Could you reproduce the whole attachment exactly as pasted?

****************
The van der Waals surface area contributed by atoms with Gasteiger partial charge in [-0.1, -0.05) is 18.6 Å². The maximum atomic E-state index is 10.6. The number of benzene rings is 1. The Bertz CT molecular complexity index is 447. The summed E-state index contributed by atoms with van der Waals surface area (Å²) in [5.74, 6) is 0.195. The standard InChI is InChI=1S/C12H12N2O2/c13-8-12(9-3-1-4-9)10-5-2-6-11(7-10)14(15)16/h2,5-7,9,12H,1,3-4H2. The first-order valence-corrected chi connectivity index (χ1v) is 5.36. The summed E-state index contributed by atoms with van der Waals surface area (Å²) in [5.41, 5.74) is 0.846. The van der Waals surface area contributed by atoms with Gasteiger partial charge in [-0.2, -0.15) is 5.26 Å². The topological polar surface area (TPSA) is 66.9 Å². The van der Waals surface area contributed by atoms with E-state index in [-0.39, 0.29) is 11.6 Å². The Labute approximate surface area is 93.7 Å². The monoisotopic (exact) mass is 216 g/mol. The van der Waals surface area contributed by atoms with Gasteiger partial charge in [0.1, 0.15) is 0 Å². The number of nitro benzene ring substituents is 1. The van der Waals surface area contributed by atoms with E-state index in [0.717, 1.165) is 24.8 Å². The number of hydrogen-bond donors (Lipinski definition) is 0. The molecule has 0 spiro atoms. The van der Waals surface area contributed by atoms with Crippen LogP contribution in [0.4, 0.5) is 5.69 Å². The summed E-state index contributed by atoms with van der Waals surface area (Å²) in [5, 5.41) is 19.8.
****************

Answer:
The van der Waals surface area contributed by atoms with Gasteiger partial charge in [-0.1, -0.05) is 18.6 Å². The maximum atomic E-state index is 10.6. The number of benzene rings is 1. The Bertz CT molecular complexity index is 447. The summed E-state index contributed by atoms with van der Waals surface area (Å²) in [5.74, 6) is 0.195. The standard InChI is InChI=1S/C12H12N2O2/c13-8-12(9-3-1-4-9)10-5-2-6-11(7-10)14(15)16/h2,5-7,9,12H,1,3-4H2. The first-order valence-corrected chi connectivity index (χ1v) is 5.36. The summed E-state index contributed by atoms with van der Waals surface area (Å²) in [5.41, 5.74) is 0.846. The van der Waals surface area contributed by atoms with Gasteiger partial charge in [-0.2, -0.15) is 5.26 Å². The topological polar surface area (TPSA) is 66.9 Å². The van der Waals surface area contributed by atoms with E-state index in [-0.39, 0.29) is 11.6 Å². The Labute approximate surface area is 93.7 Å². The monoisotopic (exact) mass is 216 g/mol. The van der Waals surface area contributed by atoms with Gasteiger partial charge in [0.1, 0.15) is 0 Å². The number of nitro benzene ring substituents is 1. The van der Waals surface area contributed by atoms with E-state index in [0.717, 1.165) is 24.8 Å². The number of hydrogen-bond donors (Lipinski definition) is 0. The molecule has 0 spiro atoms. The van der Waals surface area contributed by atoms with Crippen LogP contribution in [0.4, 0.5) is 5.69 Å². The summed E-state index contributed by atoms with van der Waals surface area (Å²) in [5, 5.41) is 19.8.